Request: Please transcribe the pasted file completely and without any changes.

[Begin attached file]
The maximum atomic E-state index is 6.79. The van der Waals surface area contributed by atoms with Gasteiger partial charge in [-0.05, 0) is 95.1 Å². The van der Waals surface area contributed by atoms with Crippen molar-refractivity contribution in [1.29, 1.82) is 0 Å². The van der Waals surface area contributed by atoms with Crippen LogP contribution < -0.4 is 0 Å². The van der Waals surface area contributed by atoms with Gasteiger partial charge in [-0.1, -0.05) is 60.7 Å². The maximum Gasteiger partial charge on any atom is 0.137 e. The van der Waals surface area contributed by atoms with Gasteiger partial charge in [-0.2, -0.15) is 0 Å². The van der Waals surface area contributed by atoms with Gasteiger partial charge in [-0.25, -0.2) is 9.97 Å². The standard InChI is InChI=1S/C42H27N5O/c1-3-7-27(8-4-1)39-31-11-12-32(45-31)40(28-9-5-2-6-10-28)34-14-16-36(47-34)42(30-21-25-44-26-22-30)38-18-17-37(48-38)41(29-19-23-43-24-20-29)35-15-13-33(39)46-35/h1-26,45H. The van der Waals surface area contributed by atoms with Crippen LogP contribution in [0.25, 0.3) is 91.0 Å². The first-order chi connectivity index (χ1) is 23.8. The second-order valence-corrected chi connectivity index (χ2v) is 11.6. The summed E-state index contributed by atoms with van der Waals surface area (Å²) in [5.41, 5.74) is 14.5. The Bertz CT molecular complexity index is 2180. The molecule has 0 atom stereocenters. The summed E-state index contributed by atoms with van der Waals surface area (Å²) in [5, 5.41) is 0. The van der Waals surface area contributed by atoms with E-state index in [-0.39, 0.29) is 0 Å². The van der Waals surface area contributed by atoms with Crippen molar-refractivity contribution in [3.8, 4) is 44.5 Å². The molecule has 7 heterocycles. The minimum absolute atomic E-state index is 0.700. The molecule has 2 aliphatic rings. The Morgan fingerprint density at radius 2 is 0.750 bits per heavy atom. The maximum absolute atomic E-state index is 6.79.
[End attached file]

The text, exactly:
The maximum atomic E-state index is 6.79. The van der Waals surface area contributed by atoms with Gasteiger partial charge in [-0.05, 0) is 95.1 Å². The van der Waals surface area contributed by atoms with Crippen molar-refractivity contribution in [1.29, 1.82) is 0 Å². The van der Waals surface area contributed by atoms with Crippen LogP contribution < -0.4 is 0 Å². The van der Waals surface area contributed by atoms with Gasteiger partial charge in [-0.1, -0.05) is 60.7 Å². The maximum Gasteiger partial charge on any atom is 0.137 e. The van der Waals surface area contributed by atoms with Gasteiger partial charge in [-0.2, -0.15) is 0 Å². The van der Waals surface area contributed by atoms with Gasteiger partial charge in [-0.25, -0.2) is 9.97 Å². The standard InChI is InChI=1S/C42H27N5O/c1-3-7-27(8-4-1)39-31-11-12-32(45-31)40(28-9-5-2-6-10-28)34-14-16-36(47-34)42(30-21-25-44-26-22-30)38-18-17-37(48-38)41(29-19-23-43-24-20-29)35-15-13-33(39)46-35/h1-26,45H. The van der Waals surface area contributed by atoms with Crippen LogP contribution in [0.25, 0.3) is 91.0 Å². The first-order chi connectivity index (χ1) is 23.8. The second-order valence-corrected chi connectivity index (χ2v) is 11.6. The summed E-state index contributed by atoms with van der Waals surface area (Å²) in [5.41, 5.74) is 14.5. The Bertz CT molecular complexity index is 2180. The molecule has 0 atom stereocenters. The summed E-state index contributed by atoms with van der Waals surface area (Å²) in [5, 5.41) is 0. The van der Waals surface area contributed by atoms with E-state index in [-0.39, 0.29) is 0 Å². The van der Waals surface area contributed by atoms with Crippen molar-refractivity contribution in [3.8, 4) is 44.5 Å². The molecule has 7 heterocycles. The minimum absolute atomic E-state index is 0.700. The molecule has 2 aliphatic rings. The Morgan fingerprint density at radius 2 is 0.750 bits per heavy atom. The maximum absolute atomic E-state index is 6.79.